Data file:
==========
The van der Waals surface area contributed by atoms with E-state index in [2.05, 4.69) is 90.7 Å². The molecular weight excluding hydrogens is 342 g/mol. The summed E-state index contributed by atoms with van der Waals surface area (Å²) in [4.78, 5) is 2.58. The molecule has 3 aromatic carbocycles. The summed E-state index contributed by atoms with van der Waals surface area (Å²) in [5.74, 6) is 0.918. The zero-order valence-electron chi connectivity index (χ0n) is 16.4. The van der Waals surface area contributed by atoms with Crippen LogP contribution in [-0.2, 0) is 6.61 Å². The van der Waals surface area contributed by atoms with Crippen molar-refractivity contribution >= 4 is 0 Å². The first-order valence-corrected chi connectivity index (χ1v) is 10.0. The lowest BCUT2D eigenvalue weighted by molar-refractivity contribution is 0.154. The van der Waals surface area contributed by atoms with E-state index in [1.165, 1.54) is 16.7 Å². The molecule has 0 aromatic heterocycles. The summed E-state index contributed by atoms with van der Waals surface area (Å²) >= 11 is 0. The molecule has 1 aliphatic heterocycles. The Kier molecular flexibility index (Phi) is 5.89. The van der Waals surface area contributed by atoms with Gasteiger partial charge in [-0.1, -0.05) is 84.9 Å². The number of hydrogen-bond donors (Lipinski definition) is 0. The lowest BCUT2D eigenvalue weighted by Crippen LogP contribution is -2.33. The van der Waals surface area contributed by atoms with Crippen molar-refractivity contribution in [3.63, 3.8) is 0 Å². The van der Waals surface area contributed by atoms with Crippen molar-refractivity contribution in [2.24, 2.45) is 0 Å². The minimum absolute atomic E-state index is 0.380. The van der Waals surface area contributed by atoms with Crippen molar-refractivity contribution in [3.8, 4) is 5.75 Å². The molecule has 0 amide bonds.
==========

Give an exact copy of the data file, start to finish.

The van der Waals surface area contributed by atoms with E-state index in [2.05, 4.69) is 90.7 Å². The molecular weight excluding hydrogens is 342 g/mol. The summed E-state index contributed by atoms with van der Waals surface area (Å²) in [4.78, 5) is 2.58. The molecule has 3 aromatic carbocycles. The summed E-state index contributed by atoms with van der Waals surface area (Å²) in [5.74, 6) is 0.918. The zero-order valence-electron chi connectivity index (χ0n) is 16.4. The van der Waals surface area contributed by atoms with Crippen LogP contribution in [-0.2, 0) is 6.61 Å². The van der Waals surface area contributed by atoms with Crippen molar-refractivity contribution >= 4 is 0 Å². The first-order valence-corrected chi connectivity index (χ1v) is 10.0. The lowest BCUT2D eigenvalue weighted by molar-refractivity contribution is 0.154. The van der Waals surface area contributed by atoms with E-state index in [1.165, 1.54) is 16.7 Å². The molecule has 0 aromatic heterocycles. The summed E-state index contributed by atoms with van der Waals surface area (Å²) >= 11 is 0. The molecule has 1 aliphatic heterocycles. The Kier molecular flexibility index (Phi) is 5.89. The van der Waals surface area contributed by atoms with Gasteiger partial charge in [-0.1, -0.05) is 84.9 Å². The number of hydrogen-bond donors (Lipinski definition) is 0. The lowest BCUT2D eigenvalue weighted by Crippen LogP contribution is -2.33. The van der Waals surface area contributed by atoms with Crippen molar-refractivity contribution in [3.63, 3.8) is 0 Å². The van der Waals surface area contributed by atoms with Crippen molar-refractivity contribution in [2.24, 2.45) is 0 Å². The minimum absolute atomic E-state index is 0.380. The van der Waals surface area contributed by atoms with Crippen molar-refractivity contribution in [3.8, 4) is 5.75 Å². The molecule has 0 amide bonds.